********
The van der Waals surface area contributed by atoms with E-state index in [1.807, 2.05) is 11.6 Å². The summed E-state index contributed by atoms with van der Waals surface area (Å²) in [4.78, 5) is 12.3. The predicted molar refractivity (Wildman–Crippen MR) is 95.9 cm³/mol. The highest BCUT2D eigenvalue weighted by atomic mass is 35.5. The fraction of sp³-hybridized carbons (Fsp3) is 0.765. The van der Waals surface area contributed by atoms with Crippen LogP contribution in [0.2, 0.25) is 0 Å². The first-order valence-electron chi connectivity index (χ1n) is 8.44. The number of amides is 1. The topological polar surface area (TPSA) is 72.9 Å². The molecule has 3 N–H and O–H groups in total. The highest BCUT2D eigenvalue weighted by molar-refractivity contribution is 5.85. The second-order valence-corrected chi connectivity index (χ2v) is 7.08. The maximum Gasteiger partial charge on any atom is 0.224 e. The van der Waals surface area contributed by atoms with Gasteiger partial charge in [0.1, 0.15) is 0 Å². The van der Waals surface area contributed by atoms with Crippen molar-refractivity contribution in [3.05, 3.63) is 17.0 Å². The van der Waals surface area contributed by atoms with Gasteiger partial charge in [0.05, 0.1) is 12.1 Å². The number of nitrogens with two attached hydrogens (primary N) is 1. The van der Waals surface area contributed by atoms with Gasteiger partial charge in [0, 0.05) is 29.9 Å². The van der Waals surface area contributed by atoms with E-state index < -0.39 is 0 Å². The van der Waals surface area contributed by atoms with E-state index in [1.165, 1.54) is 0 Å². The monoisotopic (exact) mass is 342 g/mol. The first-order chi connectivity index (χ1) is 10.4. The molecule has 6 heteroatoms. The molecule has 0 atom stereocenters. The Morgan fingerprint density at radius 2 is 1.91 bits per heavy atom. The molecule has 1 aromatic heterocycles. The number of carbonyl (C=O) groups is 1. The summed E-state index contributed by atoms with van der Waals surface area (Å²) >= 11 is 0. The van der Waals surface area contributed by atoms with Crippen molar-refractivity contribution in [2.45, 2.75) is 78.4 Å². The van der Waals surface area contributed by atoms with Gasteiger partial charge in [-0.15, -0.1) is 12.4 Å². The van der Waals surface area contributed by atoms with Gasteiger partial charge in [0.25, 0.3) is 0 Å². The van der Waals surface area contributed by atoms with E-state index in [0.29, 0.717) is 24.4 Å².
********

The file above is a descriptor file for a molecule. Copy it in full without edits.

The van der Waals surface area contributed by atoms with E-state index in [1.807, 2.05) is 11.6 Å². The summed E-state index contributed by atoms with van der Waals surface area (Å²) in [4.78, 5) is 12.3. The predicted molar refractivity (Wildman–Crippen MR) is 95.9 cm³/mol. The highest BCUT2D eigenvalue weighted by atomic mass is 35.5. The fraction of sp³-hybridized carbons (Fsp3) is 0.765. The van der Waals surface area contributed by atoms with Crippen LogP contribution in [0.2, 0.25) is 0 Å². The first-order valence-electron chi connectivity index (χ1n) is 8.44. The number of amides is 1. The topological polar surface area (TPSA) is 72.9 Å². The molecule has 3 N–H and O–H groups in total. The highest BCUT2D eigenvalue weighted by molar-refractivity contribution is 5.85. The second-order valence-corrected chi connectivity index (χ2v) is 7.08. The maximum Gasteiger partial charge on any atom is 0.224 e. The van der Waals surface area contributed by atoms with Gasteiger partial charge in [0.1, 0.15) is 0 Å². The van der Waals surface area contributed by atoms with Crippen molar-refractivity contribution in [3.05, 3.63) is 17.0 Å². The van der Waals surface area contributed by atoms with Gasteiger partial charge in [0.05, 0.1) is 12.1 Å². The number of nitrogens with two attached hydrogens (primary N) is 1. The van der Waals surface area contributed by atoms with Gasteiger partial charge in [0, 0.05) is 29.9 Å². The van der Waals surface area contributed by atoms with E-state index < -0.39 is 0 Å². The van der Waals surface area contributed by atoms with E-state index in [1.165, 1.54) is 0 Å². The monoisotopic (exact) mass is 342 g/mol. The first-order chi connectivity index (χ1) is 10.4. The molecule has 6 heteroatoms. The molecule has 0 atom stereocenters. The Morgan fingerprint density at radius 2 is 1.91 bits per heavy atom. The molecule has 1 aromatic heterocycles. The number of carbonyl (C=O) groups is 1. The summed E-state index contributed by atoms with van der Waals surface area (Å²) >= 11 is 0. The van der Waals surface area contributed by atoms with Crippen molar-refractivity contribution in [2.45, 2.75) is 78.4 Å². The van der Waals surface area contributed by atoms with Gasteiger partial charge in [-0.15, -0.1) is 12.4 Å². The van der Waals surface area contributed by atoms with Gasteiger partial charge in [0.25, 0.3) is 0 Å². The van der Waals surface area contributed by atoms with E-state index in [0.29, 0.717) is 24.4 Å².